DragonFly users List (threaded) for 2007-02
Re: vkernel migration
On 2/1/07, Nigel Weeks <firstname.lastname@example.org> wrote:
Just an idea for thought over your next coffee...
I'm if it would be to conceivably possible to move a vkernel process(and any
sub-processes it had) to another host? It'd have to stop temporarily, or at
least, slow down immensely while pumping all the userland data inside the
vkernel to the other host.
It might just be easier to have a vkernel powered by multiple physical
kernels (on different machines), giving the appearance of an SMP machine
inside the vkernel.
(Insert 40,000 lines of code here...)
The considerations are mostly the same for real kernels - you have to
ensure the resident image of the process will still reference the
right host entities like file descriptors, etc. The virtual kernel can
help by insulating its processes from the specifics of the host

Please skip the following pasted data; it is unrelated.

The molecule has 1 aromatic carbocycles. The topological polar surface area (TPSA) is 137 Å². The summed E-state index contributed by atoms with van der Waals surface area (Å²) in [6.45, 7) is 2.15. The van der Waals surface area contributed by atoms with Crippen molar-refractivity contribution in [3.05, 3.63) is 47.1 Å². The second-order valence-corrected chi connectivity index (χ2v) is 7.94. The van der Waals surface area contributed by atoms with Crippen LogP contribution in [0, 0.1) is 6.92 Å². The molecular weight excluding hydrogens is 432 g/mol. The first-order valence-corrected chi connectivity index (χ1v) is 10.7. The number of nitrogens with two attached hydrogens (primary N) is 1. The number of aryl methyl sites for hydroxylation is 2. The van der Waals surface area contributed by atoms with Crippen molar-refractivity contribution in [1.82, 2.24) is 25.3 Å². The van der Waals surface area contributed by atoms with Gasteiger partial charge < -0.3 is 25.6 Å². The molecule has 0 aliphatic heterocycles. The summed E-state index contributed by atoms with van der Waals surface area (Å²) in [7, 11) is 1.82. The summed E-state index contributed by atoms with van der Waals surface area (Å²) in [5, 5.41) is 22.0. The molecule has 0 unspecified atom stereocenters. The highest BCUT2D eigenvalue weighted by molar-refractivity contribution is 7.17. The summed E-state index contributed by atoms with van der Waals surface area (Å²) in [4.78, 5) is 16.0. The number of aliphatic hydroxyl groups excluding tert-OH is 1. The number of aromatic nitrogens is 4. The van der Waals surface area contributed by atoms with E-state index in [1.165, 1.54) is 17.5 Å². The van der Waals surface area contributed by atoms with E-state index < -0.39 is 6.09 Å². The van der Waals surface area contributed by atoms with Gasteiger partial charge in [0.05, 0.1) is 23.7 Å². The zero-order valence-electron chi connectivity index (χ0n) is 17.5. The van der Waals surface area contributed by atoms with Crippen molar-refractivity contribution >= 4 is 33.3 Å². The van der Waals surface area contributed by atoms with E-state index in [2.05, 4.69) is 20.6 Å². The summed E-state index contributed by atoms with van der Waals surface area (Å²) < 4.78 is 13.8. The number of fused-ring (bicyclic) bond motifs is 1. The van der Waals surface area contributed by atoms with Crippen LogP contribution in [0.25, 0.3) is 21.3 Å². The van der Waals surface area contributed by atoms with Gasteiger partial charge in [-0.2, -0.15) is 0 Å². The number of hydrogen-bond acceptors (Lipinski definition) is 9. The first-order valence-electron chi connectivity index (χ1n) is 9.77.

kernel, but the virtual kernel itself uses those specifics a lot too.
Basically, the system has to be practically identical for migration to
A great example is already in DragonFly - process checkpointing. I
don't even know how it works as well as it does. It can't magically
switch CPU architectures or compensate for changes in kernel
structures, but it can do a lot more than I thought practical.
As an aside, a few months ago I was thinking about distributed
processing, and that in increasingly heterogeneous networks it's
harder to just migrate processes directly.
The SMP thing you described is a nature of many SSI systems already,
but again, it requires deploying precisely the same environment in so
far as the user processes should not have any sudden changes that
can't be explained in terms of hotplugging. E.g. changing available
RAM is fine because virtual memory makes up for that, but suddenly
removing MMX support really isn't, since the process could have been
in the middle of an MMX instruction set when it was frozen - and
voluntary preemption in this is fraught with problems. Then you have
to "bind" some processes to their hosts because they directly mmap a
device, for instance.
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